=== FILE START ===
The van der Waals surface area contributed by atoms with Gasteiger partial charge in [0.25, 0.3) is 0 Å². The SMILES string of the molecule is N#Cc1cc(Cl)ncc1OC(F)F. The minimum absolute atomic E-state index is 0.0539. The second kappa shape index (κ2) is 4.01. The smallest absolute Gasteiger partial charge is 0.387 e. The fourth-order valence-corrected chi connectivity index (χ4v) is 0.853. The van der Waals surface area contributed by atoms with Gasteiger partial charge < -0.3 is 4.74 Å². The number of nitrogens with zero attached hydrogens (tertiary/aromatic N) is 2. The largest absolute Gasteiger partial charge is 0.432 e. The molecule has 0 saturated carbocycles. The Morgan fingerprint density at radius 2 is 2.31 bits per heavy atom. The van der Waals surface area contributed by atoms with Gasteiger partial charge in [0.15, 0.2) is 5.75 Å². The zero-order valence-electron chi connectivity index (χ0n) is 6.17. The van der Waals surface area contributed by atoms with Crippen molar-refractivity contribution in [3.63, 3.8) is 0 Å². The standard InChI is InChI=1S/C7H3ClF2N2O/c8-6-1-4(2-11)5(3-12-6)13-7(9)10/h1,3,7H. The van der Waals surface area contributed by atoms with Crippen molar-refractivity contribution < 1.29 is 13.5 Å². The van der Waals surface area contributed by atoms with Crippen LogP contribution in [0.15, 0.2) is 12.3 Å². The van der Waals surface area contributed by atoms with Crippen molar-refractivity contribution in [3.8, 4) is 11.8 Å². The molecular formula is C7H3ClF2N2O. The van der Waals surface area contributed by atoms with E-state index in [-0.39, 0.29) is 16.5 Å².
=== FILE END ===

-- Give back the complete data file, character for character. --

The van der Waals surface area contributed by atoms with Gasteiger partial charge in [0.25, 0.3) is 0 Å². The SMILES string of the molecule is N#Cc1cc(Cl)ncc1OC(F)F. The minimum absolute atomic E-state index is 0.0539. The second kappa shape index (κ2) is 4.01. The smallest absolute Gasteiger partial charge is 0.387 e. The fourth-order valence-corrected chi connectivity index (χ4v) is 0.853. The van der Waals surface area contributed by atoms with Gasteiger partial charge < -0.3 is 4.74 Å². The number of nitrogens with zero attached hydrogens (tertiary/aromatic N) is 2. The largest absolute Gasteiger partial charge is 0.432 e. The molecule has 0 saturated carbocycles. The Morgan fingerprint density at radius 2 is 2.31 bits per heavy atom. The van der Waals surface area contributed by atoms with Gasteiger partial charge in [0.15, 0.2) is 5.75 Å². The zero-order valence-electron chi connectivity index (χ0n) is 6.17. The van der Waals surface area contributed by atoms with Crippen molar-refractivity contribution in [3.63, 3.8) is 0 Å². The standard InChI is InChI=1S/C7H3ClF2N2O/c8-6-1-4(2-11)5(3-12-6)13-7(9)10/h1,3,7H. The van der Waals surface area contributed by atoms with Crippen molar-refractivity contribution < 1.29 is 13.5 Å². The van der Waals surface area contributed by atoms with Crippen LogP contribution in [0.15, 0.2) is 12.3 Å². The van der Waals surface area contributed by atoms with Crippen molar-refractivity contribution in [3.8, 4) is 11.8 Å². The molecular formula is C7H3ClF2N2O. The van der Waals surface area contributed by atoms with E-state index in [-0.39, 0.29) is 16.5 Å².